Celebrating holidays during this year has been quite the controversial topic.
While at the height of the COVID-19 scare, it was almost the herd mindset that celebrations such as the Fourth of July were not going to be enjoyed as they had in the past, if at all.
Local, state and federal governments recommended the nation to be as secluded as possible to continue preventing the spread of coronavirus, especially during holidays where large gatherings would be likely.
However, coming off of the heels of Thanksgiving, it feels as if many of us are not heeding to government recommendations as much as we once would have.
From observation I’ve had over the break, I can confirm that not everyone is abiding to the 10-or-less rule that has been pushed into everyone’s heads.
So what, if anything, changed?
One hypothesis, which is probably somewhat likely, is that nothing changed and that we have just become more relaxed at hiding our thoughts and actions during this pandemic.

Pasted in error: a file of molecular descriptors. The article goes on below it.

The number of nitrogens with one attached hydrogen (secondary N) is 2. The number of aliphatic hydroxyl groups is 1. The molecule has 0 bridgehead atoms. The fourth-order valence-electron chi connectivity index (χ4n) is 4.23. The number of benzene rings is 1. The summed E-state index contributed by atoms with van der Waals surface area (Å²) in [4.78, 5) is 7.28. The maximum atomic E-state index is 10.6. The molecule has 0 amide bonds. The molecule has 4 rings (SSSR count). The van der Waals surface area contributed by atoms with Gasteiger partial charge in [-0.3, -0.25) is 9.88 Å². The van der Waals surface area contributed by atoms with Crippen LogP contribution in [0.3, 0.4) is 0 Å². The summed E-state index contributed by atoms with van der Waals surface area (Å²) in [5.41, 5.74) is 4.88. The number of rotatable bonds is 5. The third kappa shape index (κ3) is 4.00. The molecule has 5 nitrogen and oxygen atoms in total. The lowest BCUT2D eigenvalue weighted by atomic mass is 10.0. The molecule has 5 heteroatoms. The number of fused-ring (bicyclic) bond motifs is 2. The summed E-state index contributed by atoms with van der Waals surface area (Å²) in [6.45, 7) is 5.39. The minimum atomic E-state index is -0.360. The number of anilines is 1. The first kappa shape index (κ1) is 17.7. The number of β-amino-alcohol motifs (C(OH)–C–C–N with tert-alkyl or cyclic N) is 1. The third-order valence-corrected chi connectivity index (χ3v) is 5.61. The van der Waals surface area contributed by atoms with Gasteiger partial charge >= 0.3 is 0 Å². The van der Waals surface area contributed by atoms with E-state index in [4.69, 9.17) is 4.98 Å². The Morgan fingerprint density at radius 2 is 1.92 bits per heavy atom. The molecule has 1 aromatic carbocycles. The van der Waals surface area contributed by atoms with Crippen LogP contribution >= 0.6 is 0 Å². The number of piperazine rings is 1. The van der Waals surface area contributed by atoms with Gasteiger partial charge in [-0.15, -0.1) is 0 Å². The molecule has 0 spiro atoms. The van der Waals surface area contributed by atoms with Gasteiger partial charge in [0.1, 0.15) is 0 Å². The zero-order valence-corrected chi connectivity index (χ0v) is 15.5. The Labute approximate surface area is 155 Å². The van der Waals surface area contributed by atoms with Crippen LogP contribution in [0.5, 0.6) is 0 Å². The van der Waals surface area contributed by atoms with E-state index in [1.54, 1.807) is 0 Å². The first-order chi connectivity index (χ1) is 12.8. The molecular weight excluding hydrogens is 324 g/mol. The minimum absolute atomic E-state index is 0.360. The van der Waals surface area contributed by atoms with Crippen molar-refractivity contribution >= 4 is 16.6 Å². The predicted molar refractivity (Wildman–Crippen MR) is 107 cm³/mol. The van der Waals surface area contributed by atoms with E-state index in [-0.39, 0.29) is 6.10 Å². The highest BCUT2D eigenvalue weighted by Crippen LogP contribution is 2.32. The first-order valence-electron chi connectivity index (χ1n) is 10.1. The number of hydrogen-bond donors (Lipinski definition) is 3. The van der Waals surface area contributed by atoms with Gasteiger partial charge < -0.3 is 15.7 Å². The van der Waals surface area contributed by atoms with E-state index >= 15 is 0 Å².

I believe those that desire to have community however they wish during this time without regard to government ordinances have been doing so since the beginning and have become braver gallivanting their “civil disobedience.”
Another idea is that certain traditions have been too important to give up, even if many of us are heeding the regulations.
I don’t believe those in this category are purposefully going against anyone, rather I think they are just trying to enjoy the few things they can before they have to return to the dreadful life cycles the virus has forced upon us.
However, I believe there is one thing that stands above all else when considering gatherings for the holidays this year.
The idea that since the country has not stopped, neither should they.
We are told we must not gather in groups of more than 10, yet we are allowed to attend restaurants in various capacities.
Counties across the state have told us to not have anyone who isn’t immediate family over for Thanksgiving, yet we are allowed to attend classrooms and workspaces with people we barely know.
My point with the long exposition is to say to enjoy the holidays however you want.
If that means being alone, if that means with your mom and dad or if that means with your entire extended family, enjoy these holidays.
Do not be threatened by the politicians you barely know to avoid your family. Do not use your pride to prevent others from seeing their loved ones. Enjoy this time however you see fit.
Most importantly, remember to have a merry Christmas, happy holidays and happy New Year.